The star of the north. (Bloomsburg, Pa.) 1849-1866, November 14, 1860, Image 1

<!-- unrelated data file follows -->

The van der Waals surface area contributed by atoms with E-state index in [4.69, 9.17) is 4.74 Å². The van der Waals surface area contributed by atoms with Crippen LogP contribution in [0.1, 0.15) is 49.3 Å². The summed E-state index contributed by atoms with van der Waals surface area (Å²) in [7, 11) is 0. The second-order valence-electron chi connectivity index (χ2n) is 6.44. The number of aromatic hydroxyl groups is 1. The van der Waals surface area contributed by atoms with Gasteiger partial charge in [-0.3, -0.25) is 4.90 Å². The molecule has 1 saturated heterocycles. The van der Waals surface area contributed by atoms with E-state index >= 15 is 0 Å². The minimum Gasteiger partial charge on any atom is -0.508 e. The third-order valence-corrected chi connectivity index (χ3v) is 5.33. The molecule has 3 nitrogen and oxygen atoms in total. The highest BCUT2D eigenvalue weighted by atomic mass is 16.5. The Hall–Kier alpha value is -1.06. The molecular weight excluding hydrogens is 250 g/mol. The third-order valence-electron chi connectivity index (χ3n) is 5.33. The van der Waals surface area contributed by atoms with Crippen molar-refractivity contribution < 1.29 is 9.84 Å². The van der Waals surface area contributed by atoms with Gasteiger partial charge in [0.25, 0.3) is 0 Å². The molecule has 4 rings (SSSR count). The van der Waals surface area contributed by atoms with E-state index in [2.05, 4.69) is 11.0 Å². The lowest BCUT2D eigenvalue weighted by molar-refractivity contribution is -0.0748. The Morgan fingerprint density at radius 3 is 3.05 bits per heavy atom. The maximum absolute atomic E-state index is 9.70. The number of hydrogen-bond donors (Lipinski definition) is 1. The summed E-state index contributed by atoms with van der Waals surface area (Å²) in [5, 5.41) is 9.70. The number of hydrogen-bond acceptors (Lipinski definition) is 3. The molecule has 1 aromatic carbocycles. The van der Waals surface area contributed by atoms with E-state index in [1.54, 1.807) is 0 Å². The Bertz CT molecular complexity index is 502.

1 1 i r U . II. JACOBT, Proprietor. Truth and Right God and our Country. Two Dollars per An nam. VOLUME 12. BLOOM SBURG; COLUMBIA COUNTY, PA., WEDNESDAY NOVEMBER 14, I860. NUMBER 45. r STAR 0 ivrninynn J t ) i v V s STAR OF THE NORTH rYELISHED EvKlCT WWSHPtT BT WS. II. JACOBT, Office on Main St., Td Square below Market, TERMS: Two Dollars per annum if paid "within fix months from the tim of subscri bing : two dollars and fifty cents it not paid within the year. No subscription taken for less period than six months; no discon tinuances permitted until all arrearages are paid, unless at the option oT the editor. The terms of advertising vcill be as follows : One square, twelve lines, three times, SI 00 Every subsequent insertion, ...... 25 One square, three months, 3 no One year, . . . 8 HO SUICIDE. Timo'.heus Jeems Augustus Brown Took cold into his head, And sneezed from morn till night, until He wished that he was dead. Tl! take my worthless life," said he, And took his razor down ; Cut then he changed his mind, and thought Twould easier be to drowu. He walked unto the watet's edge, Loud sneezing a he went ; But staid to pay hi prayers, until His courage ail was apeut. And then he thought of other plans To cut his thread of life ; And wondered whichleast painful was, Th? halter or the knife. At length, in sheer despair, he strolled To where Sue Jen kin dwelt, And. sneezing hi apologies, Before her lace he kuelt. He told her he was tired of life, And knew not what to do, If he would not consent to be. His dearly-loved a-tchoo ! She did consent, though modestly, And soon became his bride ; Vet still he swear that he will end His lite by Svey's tile ! I The acw-Yorfc Pickpockets. With pickpockets, highway robbers, bur C'ars, theirerf,, shoulder-hitters and politi- ' cians, New York city, is cursed to a greater extent than any other city on this continent. Exrfpting the shoulder hitter and politi cians, there is no class w numerous as the pickpockets. Old men and women, spruce young boys and blooning girls, are num bered on the ranks of the protession. They are met at a! pcinis, in all sorts of costume nd at the roost unexpected time and place always hariug an eye to business, yet ex ceedingly wary. It requires great skill, we had almost said pen ins. to become an ex- pert and successful pickpocket. One who is never at a loss for an expedient, never foses his self-possession, and who generally ets what he is after, has only acquired his kill and dexterity by many years of hard study human nature, an immense amount of practice, and probably many month's im-, prisonment. Pickpockets are a distinct' class ot thieves, and associate as little with burglars and other depredators as would a Jry-goods merchant-prince with a retail dealer in hardware. A skillful pickpocket excites the greatest admiration amonii his Jets lorfunate companions, and is looked np to-wlth as much reverence as is a man in respectable society who ha thousands of dollars at his finders ends. He fully ap preciates his position, and with an air of ihe greatest condescension accepts from his fellow-thieves those little offerings of brandy punches and cigars which they so freely offer at his shrine ot dexterity and impudence. , The modes of obtaining the objects of their ambition generally "pocket-book or gold watch" are as numerous as the vari ous classes of pickpockets. They all par ticularly delight in a crowd. Let a few thousand people congregate in the street, or in some place of amusement, and there you will find the pickpocket in his glory. Take street crowd for instance. Two or three of the light-fingered gentry are there, woik Ing together. They select their victim, aid immediately seize every opportunity to hus tle and jostle him. Suddenly one is crash ed np against him, at which both begin to wear furionsly, the victim striving to get away? and the pickpocket crowding still harder, till he succeeds in getting his hands away from his pocket. In an instant a dex terous confederate slily slip his fingers into the victim's pocket, and they seldom come oat again without the coveted wallet. Meanwhile the plucked pigeon is so much Absorbed in crowding', hustling and swear ing, that he has no suspicion of the transfer that is being made .At all places of amuse irtent, or where any sort of tickets are nold that will create a rush, there loot out for your pockets. You want to buy a ticket, fcave taken out your wallet to gel the neces sary money, and returned it to your pocket. A professional has witnessed the operation, iand is instantly by your side crowding and jamrriingas ferocious'y as yourself toward ihe little hole where tho tickets are passed. Yon pass in your money and detr-acd a ticket he does ike same, striving to get ahead of yon -yoa become anxious," and your hand and his gel into strife for the ovetetl ticket, and meanrhi! lh ther hand is exploring the recesses ol your pock et By Uie time you get cut of the crowd your wallet and your pertinacious . friend .hava both disappeared. Pickpockets gea ra!Iy.wor!c in schools of two to six, jus t as the ftxigsncios of the cases may require. Ihe rst object to be ob'ained, is to divert theii: victim's attention from h!s pocket, and the next thirg i to inJuca him, by tone ! '1!, hi hat off, when, up go both hands, and out goes his wallet or his watch. In stealing watches, the guard chain forms quite an obstacle provided it be se curely fastened. The most frequent way of overcoming this difficulty is to perform the operation called -'ringing it." That is, the watch is cautiously lilted from the pocket and by dexterous movement of the thumb ami forefinger the ring to which the chain in attached is twisted from the watch, and left dangling from the victim's vest, while the watch has been passed from one hand to another, till it may be several blocks away before it is missed. In buying watch er, it may be a good thing to know that when the guard chain is riveted to the watch, instead of being merely sprung to gether, a pickpocket stands little chance of getting it away, unless he cuts the guard. The most expert pickpockets those at the head of the profession are rather in clined to avoid New York, as the Detective Police have become , too thoroughly ac quainted .with them and their modes of op eration. They accordingly turn their at tention to traveling and 'working' railroad cars, steamboats, and the inland cities, which they visit on their route. Two or three generally travel together, and take ad vantage of every crowd to practice their arts upon unwary strangers. After a suc cessful tonr they return to New York to spend their ill-gotten gains in gambling and riotous living. It is not an unusual thing for an expert to start from New York with scarcely any funds, travel directly through Nw Orleans, or some of the Western cities, and immediately return with sufficient money to enable him to live in idleness for several months. This leaves in the city few besides the comparative novices, the women, and the "kids," or juvenile pick pocKets. These are particularly afraid of the Detectives, and will seldom atiempt a job when they know them to be near. It frequently happens that at places of amusement a thief will present himself to a Detective who may be there, and beg to be allowed to go inside. He promises faithful r not to "work" the andience, and if the Detective w'uhes, he will wait till all the people are out of the building before taking j his departure. If the officer grants him j permission, the thief pays his money, goes i inside, and seats himself in an obscure cor- ner, from whence he watches the perform- J anre with pleasure. He always keeps his! promise faithfully, for he knows that if any '; one of the audience is robbed, the Detect- i ives will be sure to arrest him immediately. An "ounce of prevention is worth a pound of enre," so it often happens that the ap pearance of a Detective in a crowd does more to prevent crime than all the heavy penalties ever inflicted by Judge Russel. The liiiht-fingered gentry always keep well advised of alt public gatherings and ; their first inquiry is what "coppers" (po- j licemen) will be there i Being satisfied on j thi point, they know whether or not it is J worth while to attend, and act accordingly. I Nearly all of them dress well and some of them being of agreeable manners and cheer fnl conversation, it is not difficult for them to form the acquaintance of a stranger, and eiiaage his attention, while a confederate picks his pockets. Many of the second or third rate pickpockets make it almost their exclusive business to keep the track of the city cars and stages. While passengers are hurriedly getting in and cut, it requires but little dexterity to relieve them of some val uable article. A car crowded full of mixed people, where it is almost impossible to stir one way or another, affords them a most favorable opportunity for orowdina and hauling, and robbing their selected victim. Thb Number or Languages The least learned are aware that there are many lan guages in the world, but the actual number is probably beyond the dreams of ordinary people. The geographer, Babi, enumera ted eight hundred and sixty, which are en tilled to be considered as distinct languages, and five thonsand which may be regarded as diafects. Adelung, another modern writer on this subject, reckons up three thousand and sixty four languages and dialects exist ing, and which have existed. Even after we have allowed either of these as the number of languages, we must acknowl edge the existence of almost infinite minor diversities ; for almost every province has a tongue more or less peculiar, and this we may well believe to be the case throughout world at large, tt is said that there are lit tle islands, lying close together in the South Sea, the inhabitants of which do not know each other. Of the eight hundred and sixty distinct languages enumerated by Babi, fifty-tbree belong to Europe, one hundred and fourteen lo Africa, and one hundred and seventeen to America, one hundred seventeen to Occanica, by which term he distinguishes the vatt number of islands stretching between Hindostan and South America. ; . . - A rriLOw was doubling whether or not he should volunteer ? to fight. One of the flags, waving before his eyes, bearing the inscription, "Victory or Death," somewhat troubled and discouraged him. "Yictory is jt very good thing," said, hej "bat why pat it Victory or Death 5 Just put it Victory ox Crippled, and 111 go that I" ' Lost a brindle pap belonging V Patrick Lore Conquers all Things. Long story, but must make it short. No room for love while politics rule. Got the particulars from individual who had it all by heart. Young man of the name of William. Young lady of the name of Belinda. lived in same neighborhood, near a neighboring town. Young man good looking, but not rich plenty of poor kin, but no money. Yonng lady's beauty not likely to be the death of her ; but grandma went under year ago. and left her pile of ten cent pieces large as a pound of wool. Young lady des perately in love with young man, and young man desperately in love with young lady. Young man wouldn't let conceal ment, ''like none of your demmed worms," feed on his cheek ; told his love 'emijitly.' Young lady acknowledged the corn 'thine, forever thine, dearest William 1' and wilted into young man's arms sweet as you please. "He held her gentle hand in his, And pressed her slender form, And vowed to shield her from the blast, And from the world's cold storm. And then phe raised her eyes to his, And filled with drops of woe, And in the tenderest accents cried, Oh, quit don't hug me so I' " Such is life and love. Young lady told young man to interrogate old folks. Young man did. Old folks said, "not if thej could help it.' Young lady broken-hearted quit combing her hair took off hoops wore shoes slipshod, and wanted to "find relief in the silent tomb." Young man met young lady by moonlight alone, wanted to throw bundle of clothes out back window, climb down rope ladder "in'.o these arms," and fly to the squire and happiness. ''I may die I know I shall die, William but nev er, never, will wed thee, dearest one, with out consent of Ma and Pa." Young man pleads like angel trnmpet-tonged. Young lady stubborn and dutiful. Young man tries the indignant upbraids young lady swears. He did not think to find so cold A heart he deemed so trne. A heart like Ait would yieh If love like his should woe and talks of pistols and prnic acid Yonnj lady dissolves in tars. "O ! William, leave me, quit my sight forever, but take me along with you !" Young man happy as nigger at corn shncking, and tells young lady to look ont Saturday night and don't be scared if she sees ladder roked in back window "your William will be at 'tolher end." Young lady thinks she's gone to far, and says better wait till she's her own 'mistress' only five years. Younj; man says "five years be denied." Was coming Saturday night with ladder if his heart's idol would fly from parental tyranny, and happy with him and let him be happy with her, well and good ; if not, disappointment shouldn't feed on his vitals long a pistol would fix things qnick enongh. Yonng lady all tears again. " Cruel, cruel man earry me to the ends of the yearth ; I don't care where, just so as yon carry me." Satnrday night young lady shut np "sav agerous dog" in smokehouse, and goes up stairs. Young man carries ladder two miles ; puts ladder up to window and whis pers "Belindy !" very loud. Belindy dosen't hear; but dog does, and cuts np among meat barrels terribly. Old lady wakes up. Tells old man "somebody's trying to break in." Old man gets np. takes down double barrel gun, opens door easy, slips around smokehouse and lets dog ont. Dog pitches around, and trees young man and young lady up ladder. Old man smells large rat trap lull of mice, and dodges behind tree Young people reach the ground, yonng la day having drove dog off. "Oh !" William, I am afraid." "Afraid, dearest ! and of what? Is not thine own William hereto protect ." Old man lets off one barrel off gun ; young man disappears over fence, leaving coat tail in possession of dog, and young lady screams and faints in old man's arms. Young lady sent off next day to Kentucky, and young man soon starts for Texas in a horn. Yonng lady been two weeks at small town in Kentucky telegraphic dispatch one night Pa quite sick, see if company can be had at hotel, and come home at once. Young lady sends to hotel to know is any body going to , in Tennessee. Yes; genteel young man going right straigkt to that very place. Early next morning stage takes up young lady, and goes round to hotel for young man. Young man gets in. "William !" "Belindy ! hush, don't say a word !" " How is Pa!" "In first-rate health." "That dispatch!" "Had ;it sent myself." "Wretch! where are yoa going to take me !" To the parson's." Happy couple at hotel here last week. Telegraphed old man all about it. Old man comes down next day with all necessary feelings and arrangements to take young lady home a premature widow. But doesn't doit. Young son-in law, gentlemanly and polite loved daughter so well conldn'thelp it. Young lady all tears again, with equal proportion of sobs. "Kill me if you will, my father, but spare William." Old man's feelings go down several pegs. Thinks it no nse to cut op over spilt milk "get your hats arid bonnets ' and let's go home." Youhg couple happy as infants with fingers stuck full of molasses and feathers,fly round after baggage ; old roan pays hotel bill, and all leave town together.. . , . ' r 11 "Didst than bat know the inly touch oftove, Thou wouldst as soon go kindle fire with The Quaker's Kevenge. Obadiah Lawson and Watt Dood were neighbors ; that is, they lived within halt a mile of each other, and no person lived be tween their respective farms, which would have joined had not a little strip of prairie land extended itself sufficiently to" keep them separated. Dood was the oldest set tler, and from his youth up had entertained a singular hatred against Quakers ; there fore, when he was informed that Lawson, a regular discipje of ihat class of people, had purchased the next farm to his, he declared he would make him glad to move away again. Accordingly, a system of p-tty an noyances was commenced by him, and every lime one of L&wson's hogs chanced to siray upon j Dood's place, he was beset by men and dogs, and most severely abused. Things progressed thus for nearly a year, and the Quaker, a man of decided peace principles, appeared in no way to resent the injuries received at the hands ot his spiteful neighbor. But matters were draw ing to a crises, for Dood, more enraged than ever at the quiet of Obadiah, made oath that he would do something before long to wake up the spunk of Lawson. Chance favored his design. The Quaker had a hih-blooded horse, or filly, accord ing to the western mode of speaking, which he had been very careful in raising, and which was just four years old. Lawson took great pride in this animal, and haU re fused a large sum of money for her. One evening, a little after sundown, as Watt Dood was passing around his corn field, he discovered the filly feeding in the little strip of prairie land that separated the two farms and he conceived the hellish design of throwing offtwo or three rails of his fence, that the horse might get into the corn during the night. He did so, and the next morning, bright and early, he shoul dered his rifle and left the house. Not long after his absence, a hired man whom he had jecently employed heard the echo ot his gun, and in a few minutes Dood, con siderably excited and out of breath, came hurrying to the house, when he stated that he had shot at and wounded a buck that the deer had attacked him, and he hardly escaped with his life. The story was creditec? by all but the newly employed hand, who had taken a dislike to Watt, and, from his manner, sus pected that something was wrong. He therefore, slipped quietly away from the house, and going through the field in the direction of the shot, he suddenly came upon Lawson 's filly, stretched upon the earth, with a bullet hole through the head, from which the warm blood was still ooz ing. The animal was warm, and could not have been killed an hour. He hastened back to the dwelling of Dood, who met him in the yard, and demanded, somewhat roughly, where he had been. "I:ve been to see if your bullet made sure work ot Mr. Lawson's filly," was the instant retort. Watt paled for a moment, but collecting himself, he fiercely shouted : "Do you dare to say I killed her!" "How do you know 6he is dead?" re plied the man. Dood bit his lip, hesitated a moment, and then turnins, walked into the house. A couple of days passed by, and the morning of the third one had broken as the hired man met friend Lawson, riding in search of his filly. No threat of recrimina tion escaped him ; he did not even go to law to recover damages, but calmly awaited his plan and hour of revenge. It came at Iat. Watt Dood had a Durham heifer, for whicn he had paid a heavy price, and upon which he counted to make great gains. One morning just as Obediah was sitting down, his eldest son came in with the in formation that neighbor Dood's heifer had broken down the fence, entered the yard, and after eating most of the cabbages, had trampled the well made beds and the vegetables they contained, out of all shape a mischief impossible to repair " "And what did thee do with her, Jacob?" quickly asked Obediah. "I put her in the farm yard." "Did thee beat her?" "I never struck her a blow." "Right, Jacob, right; sit down to thy breakfast, and when done eating I will attend to the heifer." Shortly after he had finished his repast, Lawson mounted a horse and rode over to Dood's who was sitting under the porch in front of the house and who, as he beheld the Quaker dismount, supposed he was coming to demand pay for his filly, and ecretly swore he would have to go to law for it if he did get pay. "Good morning, neighbor Dood ; how is the family!" exclaimed Obadiah as he mounted the steps and seated himself in a chair. "I have a small affair to settle with thee this morning, and I came rather early." "So I supposed," growled Watt. "This morning my son found thy Derham heifer in my garden, where 6be destroyed a good deal." "And what did yon do with her!" de manded Dood, his brow'darkening. "What would thee have dona with her, had she been my heifer in thy garden?" asked Obadiah. "I'd shot her," retorted Watt, madly, "as I suppose yoa have done ; but we are only heifer's back. She is in my farm yard ; not even a blow has been struck her ; shtt is where thee can get her at any time. I know thee shot my filly, but the evil one prompted thee to do it, and I lay no evil in my heart against my neighbors. I came to ten tnee whero thy neiler is, and I'll go home." Obadiah rose from his chair, and was about to descend from the steps, when he was stopped by Watt, who has-ily asked : "What was your filly worth ?" "A hundred dollars is what I asked for her," replied Obadiah. "Wait a moment;" and Dood rnshed in to the house, from whence he soon re turned, holding some gold in his hand : "Here's the price of your filly; and here after let there be pleasantness between us." Obadiah mounted his hore and rode home with a lighter heart, and from that da' to this, Dood has been as good a neighbor as any one could wish to have being completely reformed by the returning good for evil. Docsticks on Billiards. M. Berger, the celebrated French player, (says the Sunday Mercury,) who is as much the King of the Billiard Table as Paul Morphy is Emperor of the Chess' Board, has lately arrived in this country, and is now in New York, as the guest of Mr. Michael Phelan. His wonderful playing has been the theme of the daily papers for several days, but we think none of the re porters of the dailies are quite equal to the task of describing the miraculous shots of the rotund Frenchman, and we have pre vailed on our friend, Doeticks, to give us his impressions, as follows: "1 need hardly tell you that the game of billiards consists in punching ivory baMs I about on a big table covered with nreen cloth, that looks like half an acre of meadow land, with an india rubber fence around it ; that the balls are punched with long wooden ramrods, with wax on the end to save the wood, and leather put on to save the wax, and chalk put on to keep the leather from wearing out. You take your lamrod and rub some chalk on the little end ; then you lean over the table ; then you squint ; then you lift up your !eg ; then you fiddle a little on your left hand with your ramrod ; then you punch your ball. If your ball runs against the other man's ball, you've done a big thinr, and you poke up a lot of buttons that re strung on a wire. This is all there is of the game of billiards. Anybody can punch billiardi I can, and rnaybe you could. "Well, Berger has come, the great French puncher; and of course I've been to see him punch a few billiards with Phelan. Phelar. is a pretty fair puncher himself, but he can't punch so fast a Berger ; in fact B has to give P. a hundred buttons or so in every game. I've often played with Phe lan myself, but he always beats me: he has a private understanding with the man that pokes the buttons. When Phelan punches the balls, the man pokes buttons ; when I punch the balls, nary button will the man poke. So Phelan goes out ; but my game is a little the bet ; in fact, I've challenged Phelan to play me a thonsand buttons for a lot of money, and I've offered to keep the game myself so as to be sure all is fair. Phelan's conspiracy with the men who poke the buttons is a disgraceful thin::; it discourages young men, and makes them think they can't punch billiards as well as Phelan can. I'm bound to break it up. But Berger has out generaled Phelan. Ber ger has, bought over all of Phelan's button pokers pays 'em more money than Phelan did, and know ihey give Berger all the buttons. "Ha! ha: Big thing on Michael ! "Well, on Friday, Berger was going to do some punching, and there was 1 in the midst. Berger is a big fat man ; the top of his head is as bald as a goose-eg2, and he has got a stomach as big as a three foot celestial globe in fact, he is shaped just like a billiard ball, and might be used for one, if you'd take his boots off and tie his heels to the back of his neck only I don't want him to carom on me ! "He brought all his own tools with him from France a table that isn't so long by a few feet as Phelan generally makes his a lot of balls and ramrods, and everything. Room was full, all anxious to see the Frenchman punch; and the Frenchman punched, and pretty good punching it was. He made the balls hop all over the table, and generally had four in the air at once. Neil Bryant was there, and Neil is a pretty good judse of billiard punching. I did my favorite shot with great success jnmppd my ball off the table, caromed on Neil Bryant, and holed it in a spittoon. "Phelan said it was a big thing, so did Neil. Berger rolled himself round to the corner of the table, chalked his ramrod, and executed a fancy lick. He made his ball run three times round the table, on the edge f the cushion, leap off at a sharp angle, carom on Neil Bryant, come back to the table, take eighteen cushions, and stop ex actly on the centre spot. "Phelan had a try. He did one of the simple shots that I taught him the one when the cue-ball takes twenty-one cush ions, knocks the hats off three Dutchmen in the corner, comes back, and stops inside the string. Berger didn't think much of that; so he took off his coat, rolled np his -Jeeves, and put in a tremendous lick ; the ball hit Phelan on the middle vest-bntton, caromed and took a cushion, caromed on Neil Bry ant, took two cushions, went twice round the block, took a cushion, went out through another window, and came in through the sky-light, took four cushions, and caromed on Neil Bryant, and all in four Winutes, without stopping for breath or sweating a hair. "All hands were occupied for forty rnin ntes in reviving Phelan, who had fainted from envy. "Berger then made his grand shot he put such a tremendous twist on his ball that it took every cushion on every table in the room, caromed on Neil Bryant, dodged out of the window, traveled once or twice np j ...... .Ia.mm D.nnilmnit r. r, I n ( ft m o 1 i r T t dull UUWil 11 Ulll V, (1 Y , llll U PJIMUVIH- gallery, rang the bell nine times in rapid buccession, and came back to the table, previously executing two brilliant caroms on Neil Bryant. "This concluded tho show, as I supposed, but as I got to the corner of Broadway and Uroorne street, 1 caught sight of Neil Bryant rushing round the corner, closely pursued by the two billiard balls, from which I sup pose Berger must have done another fancy shot or '.wo after 1 left. "But Phelan's conspiracy with the billiard-markers all over the country is out rageous. He has every one of them so far under his control, that there isn't a place in the United States where, when I play bil liards with Michael Phelan, the marker doesn't count more for him than for me. "Indignantly yours, Doksticks, P. B." Ilood's Practical Jokes. As fond of practical jokes as even Theo dore Hood himself, Tom Hood was often caught in his own net, but usually gave a q'tid pro qio. His daughter thus chronicles one : ' On another occasion two or three friends came down for a day's shooting, and, as they often did, in the evening rowed out into the middle of the lake in an old punt. They were full of spirits, and had played off one or two practical jokes on their host, till on getting out of the boat, leaving him last, one of them gave it a push, anil out went my father into the water. Fortunately, it was the landing place, and the water was not deep, but he was wet through. It was playing with eded tools to venture on such tricks with him, and he quietly determined to turn the tables. Accordingly he present ly began to complain of cramps and stitches, and at last went in doors. His friends get ling rather ashamed of their rough fur., per suaded him to go to bed, which he imme diately did. His groans and complaints in creased so alarmingly that they were almost at their wit's ends what to do. My mother had received a quiet hint, and was therefore not alarmed, though much amused at the terrified efforts and prescriptions of the re- ; pentent jokers. There was no doctor to be had for miles, and all sorts of queer reme dies were suggested and administered, my father shaking with laughing, while they supposed he had got the ague or fover. One rushed up with a tea-kettle of boiling water hanging on his arm, another tottered under a tin bath, and a third brought the mustard. "My father at length, a well as he could speak, gave out in a sepulchral voice that he was sure he was dying, and detailed some most absurd directions for his will, which they were all too frightened to see the fun of. At last he could stand it no longer, and, after hearing the penitent offenders beg him to forgive them for their unfortunate joke, and beseech him to be lieve in their remore, he burst into a per fect shout of laughing, which they thought at first was delirious frenzy, but which ultimately betrayed the joke." Another of his jokes on his wife, as recorded by herself, in a letter to England, is capital. zne says : "I must now tell you my story about the I Christmas pudding. The Lieutenant was with us on Christmas day, and enjoyed my plum pudding so much that I promised to make one for him. Hood threatened to j play some tricks with it either to pop in I bullets or tenpenny nails ; and I watched i over my work with great vigilance, so that it was put in to boil without any misfor tune. "I went to bed early, telling Gradie to put it, when done, into the drawing room till the morning. Hood was writing, and says, it was put down smoking under his very nose, and the mischipf was irresistible. I had bought a groschen's worth of new white wooden skewers that very morning He cut them a little shorter than the pud ding's diameter, and poked them in across and in all directions, so neatly, that I never perceived any sign of them when I packed and sealed it up next day for De Franck's man to carry over to Ehrenbrerstein. He came to thank me, and praised it highly. I find that while I was out of the room, Hood" asked him if it was not well trussed, and he answered 4 Yes,' so gravely that Hood thought he meditated some joke in retalia tion, and was on his guard. At the ball the trurh came out ; he actually thought it was some new method of making plum pud dings, and gave me credit for the wood work. He had invited two of his brother officers to lunch upon it, and Hood wanted to persuade me that the 'Cardinal' officer had swallowed one of the skewers ! Now, was not this an abominable trick ?" Many a true heart that would have come back like a dove to the aTk, after its first A Wanunt to Cotton brokers. , , A gentleman in Montgomery, Alabama, is responsible for the following, wh ich wilt be appreciated by those who handle our fibrous staple i . j It may not be g-ernetally known, but to understand the following scene the reader must know, that the principal teIegr.apb.io correspondence in the commercial world is j carried on in cypher ; and the belter to pre vent mistakes, the plainest, and, in soma ca-es, the sweetest sounding words in our language are used forthns purpose. A few days ago a dispatch of this sort was receiv ed at the office of one of our larse cotton brokers, after business hours, and sent np home, which it reached before him, and was duly conned over by his wife. New, wtj don't winh to cast any insinuations on female curiosity ; but to a woman a tele gram is certainly an object of interest. Not themselves receiving them every day on, almost trivial subjects as we do, they have an idea it m always a life or death case. Thus thought our cotton broker's young wife : "He has just re.TDd Irom New York ; vemething is the matter." The en velope was torn off and her eye glances over it. Oh I Oh I Oh ! Oh ! scream after scream, until she faints. In rushes her mother: "What on earth is the matter, Charlotte?" "Oh! Oh! OhP The old lady sees the dispatch and attempts to take it. But no with that mystery in woman's nature, which makes her more lovely in grief, she grasps the fatal writing, and hides from all, even her mother, her cause of sorrow. Fainting fit after fit fellow, and smelling salts and vinegar ate in requisi tion. About this stage of the proceeding, in walks Monsieur the Broker, his poor lit tle wife without a wrd of reproach, hand ed him the despatch, which was as follows: "Your darling sick Saint Nicholas , send 1,000 true love only Mary. "New York, September, 60' On reading which he only latlg'ned, and with his book of the cypher explained lo her satisfaction what he meant. The trans lation of it we have not room to give here, as each word is an entire sentence. It's not being signed, and Mary be'rag the last word, does look, a little criminal to a young wife whose husband has just returned from. New York. We have no doabt his dis patches hereafter will remain inviolable. The explanation might have satisfied Charlotte, but for ourselves, we are a little dubious. It is, to say the least cf it, rather a singular kind of cypher. Ihe Blessings of a Rural Life. Cultivate a love for the ceuntry ; the se rene joys which a rural life can afford are far preferable to the noisy, and alas, too otten vicious gratifications which we seek amid the whirl of a city life. The city as it were ties the soul's affections to the earth- the works and ways of the world in it too often hide from our vie the fair face of nature, and lead us to forget the glorious God who made u, aud to whom we are in debted for life and health and all things. Vapid, empty and artificial are tho joys of a city life when compared with the sacred delights which a rural residence can give to a mind rightly constituted. Solitary com munion with Nature is one of the holiest delights which the world can" bestow a delight which is sure to benefit the world which enjoys it. Purity is enstamped on Nature's form ; and communion with her is sure to fill the oul with all that is pure, and lovely and of good report In every season of the year a residence id the country has a beneficial effect upon the human soul Ir: Spring, when the trees again put on their singing robes, and mur mur ionh the praises of Him who made them. Spring has a tendency to give buoy ancr to the spirits that heart is callous J which does not awake and sing when all things around are beaming with a hope and promise. In Summer the blushing flowers are ssoti amid rural retreats, and seem, melhinks, like stolen glories from Paradise; then the singing birds trill forth melodies, the purest and sweetest ever heard on earth, and vhich ma7 well raise the thoughts away from this vanishing world of ours to tha glory land beyond. In Autumn, the country teaches os wis dom lessons; the whispers that are heard when the leaves are falling, seem, me thinks, sweet echoes from the angel world, telling that we, too. must soon lade and vanish like the leaves of the forest, and be found no more on earth at all. In Winter, we are led to revere the wis dom and power ot Him whodoeth all things well who hath hid the flowers beneath a snowy mantle to enhance our joy on again beholding them ; and who sends the storms to purity the a'mosphere, and the rain to cause the earth to bring forth its fruit ia season. To the thoughtful mind, reflections such as the-e are suggested by a rural lite, which should not be decried as listless aid un pleasant. Communion with Nature caa give more real joy than man ever found ia the pursuit of the pleasures of a city life. Swimming is a passion with the ladies of Paris and a sensible one, too. Tae P:I eiaa belles are ail diviug belles. Considcr, ohl man, the shortness of thy" life, and "never let the son go down npoa thy wrath." '